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WATCH NOW: Amp Camp: Kids learn to play instruments in School of Rock-style summer camp

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Amp Camp's Mutual Shock, a band of with players ages 11 to 16, practice performing AC/DC's "Back in Black" with Sean Peck as lead singer. The camp took place at the University of Northern Iowa's Russell Hall. Amp Camp gives kids the experience of learning to play rock band instruments and form their own bands for a Jam Fest.

CEDAR FALLS — Mutual Shock filled the Russell Hall practice room with its heavy guitars, thumping bass and an emphatic drum beat on AC/DC’s rock-and-metal hit song “Back in Black.”

Just one day into Amp Camp at the University of Northern Iowa, the band was well on its way to mastering one of rock music’s best three-chord monster guitar riffs. AC/DC lead singer Brian Johnson would be proud of the raw, gravely power Sean Peck coaxed from his voice.

Peck is 12 and a student at Tipton Middle School.

“I think it’s iconic,” Peck said, describing the song. “We know enough about the music to know what we’re trying to achieve.”

On Friday, Mutual Shock will join three other bands for a 3 p.m. Jam Fest at Maucker Union on the UNI campus. Family and friends are expected to be in the audience.

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Sean Peck sings the lead vocals to "Back in Black" by AC/DC during Amp Camp at the University of Northern Iowa on Tuesday.

Amp Camp is UNI’s own version of “School of Rock,” an innovative summer music camp where kids learn to play guitar, bass, drums, keyboards and sing rock, pop, hip-hop, R&B and country music. It is the third Amp Camp since 2018, with 24 kids ages 9 to 16 participating in the week-long camp this year.

“There’s a lot of energy here,” said Kevin Droe, camp director and UNI associate professor of music education. “The point is to give kids a real modern – rock band – experience. It’s open to any kids who want to play. This kind of ‘modern’ music is now being taught in some schools, but the camp is a fun opportunity for kids to experience the joy of making music.”

No previous musical experience is necessary, and all abilities and skill levels are welcome, Droe said, from beginner to advanced. Participants also take classes in songwriting, rap, improvisation and stage presence – including dance moves.

“By learning about songwriting, the kids create their own stuff, not just playing music someone else created. They each get to play six instruments – singing, guitar, bass, keyboards, drum set and ukulele. All the instruments are provided. After they try the instruments, they break into bands.”

The kids choose their bandmates and make their own decisions about “who plays what,” Droe explained. “And come up with their own band names – like Mutual Shock. They’ll each play two or three songs, including the song they write themselves.”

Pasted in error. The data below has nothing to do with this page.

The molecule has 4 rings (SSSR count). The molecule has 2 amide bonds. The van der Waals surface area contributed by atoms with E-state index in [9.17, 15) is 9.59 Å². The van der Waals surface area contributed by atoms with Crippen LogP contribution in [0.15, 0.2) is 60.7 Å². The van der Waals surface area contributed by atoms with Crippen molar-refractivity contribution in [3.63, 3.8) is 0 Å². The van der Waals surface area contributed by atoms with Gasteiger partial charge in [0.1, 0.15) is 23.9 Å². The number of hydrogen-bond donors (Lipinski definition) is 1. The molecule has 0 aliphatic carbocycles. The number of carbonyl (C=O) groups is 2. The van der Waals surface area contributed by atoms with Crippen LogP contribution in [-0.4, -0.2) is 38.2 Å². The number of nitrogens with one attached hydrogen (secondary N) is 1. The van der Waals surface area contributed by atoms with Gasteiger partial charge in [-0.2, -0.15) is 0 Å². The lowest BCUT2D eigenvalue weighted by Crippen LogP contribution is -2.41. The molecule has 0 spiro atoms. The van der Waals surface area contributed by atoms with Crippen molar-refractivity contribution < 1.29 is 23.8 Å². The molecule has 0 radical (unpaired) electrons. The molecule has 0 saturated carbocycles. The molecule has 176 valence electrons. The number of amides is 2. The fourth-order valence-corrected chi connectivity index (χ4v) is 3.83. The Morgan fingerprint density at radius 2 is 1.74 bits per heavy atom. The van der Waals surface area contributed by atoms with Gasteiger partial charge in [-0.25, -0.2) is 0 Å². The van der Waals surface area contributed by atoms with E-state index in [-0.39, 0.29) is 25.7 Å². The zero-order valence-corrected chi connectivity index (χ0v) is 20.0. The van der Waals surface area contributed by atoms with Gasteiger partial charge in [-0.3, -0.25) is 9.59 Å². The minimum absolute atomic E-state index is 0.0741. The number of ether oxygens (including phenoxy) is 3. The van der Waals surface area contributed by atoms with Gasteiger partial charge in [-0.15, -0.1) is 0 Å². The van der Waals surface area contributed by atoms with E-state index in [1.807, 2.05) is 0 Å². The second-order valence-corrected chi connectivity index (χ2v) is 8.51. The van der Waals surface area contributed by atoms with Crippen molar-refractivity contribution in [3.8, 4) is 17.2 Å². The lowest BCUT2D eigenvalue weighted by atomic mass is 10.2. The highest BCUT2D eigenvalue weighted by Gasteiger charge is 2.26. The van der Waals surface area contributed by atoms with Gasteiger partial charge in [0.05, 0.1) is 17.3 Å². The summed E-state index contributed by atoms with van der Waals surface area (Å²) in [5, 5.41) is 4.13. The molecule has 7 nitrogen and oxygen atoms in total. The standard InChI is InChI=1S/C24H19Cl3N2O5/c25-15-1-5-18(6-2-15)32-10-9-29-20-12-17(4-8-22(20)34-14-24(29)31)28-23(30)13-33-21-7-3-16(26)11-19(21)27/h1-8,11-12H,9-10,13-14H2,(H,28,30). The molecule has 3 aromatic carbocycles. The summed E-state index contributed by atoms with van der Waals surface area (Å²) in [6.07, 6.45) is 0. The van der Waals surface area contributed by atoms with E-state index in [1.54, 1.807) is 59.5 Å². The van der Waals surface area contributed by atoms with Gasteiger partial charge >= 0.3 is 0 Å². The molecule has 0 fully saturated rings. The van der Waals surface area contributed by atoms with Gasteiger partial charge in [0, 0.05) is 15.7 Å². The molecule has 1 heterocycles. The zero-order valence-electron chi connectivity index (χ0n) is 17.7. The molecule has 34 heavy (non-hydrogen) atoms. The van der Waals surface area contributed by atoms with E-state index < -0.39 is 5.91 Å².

Peck’s oldest bandmate in Mutual Shock is 16; the youngest is 11-year-old guitarist Will Kenkel. This is Kenkel’s first Amp Camp.

“I saw something about it at school and wanted to be in it. I’ve played guitar for two years. It’s fun and energetic to be in a band. I like all of it, especially playing with everybody. I love music, and I sing a lot, but not AC/DC,” said Kenkel, of Cedar Falls.

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A group rehearses the song "Another One Bites the Dust" by Queen during Amp Camp at the University of Northern Iowa on Tuesday.

He confessed he’d never heard “Back in Black” until Amp Camp, but was having a great time learning the chords.

Down the hall, Cement worked on Queen’s best-selling single “Another One Bites the Dust,” which band members described as “an oldie.” Vocalists sang along with Freddie Mercury on a video projection in order to learn the notes. Maxwell Hutchins, 10, wielded the bass. “It’s a pretty simple bass riff,” said the Cedar Heights Elementary School student. He also plays guitar.

Droe was pleased with how adept the campers had become on their instruments after just a few days.

“It’s pretty amazing. They’re having a good time, and they’re learning about being in a band, being on a team. Everyone has input with the idea to help each other, not to hurt feelings by something they say,” he explained.

After Friday’s Jam Fest, the Amp Campers will go their separate ways. Or, as Droe joked with the musicians, “You can have another real band experience by maybe getting into an argument and breaking up,” like so many rock bands through history have done.

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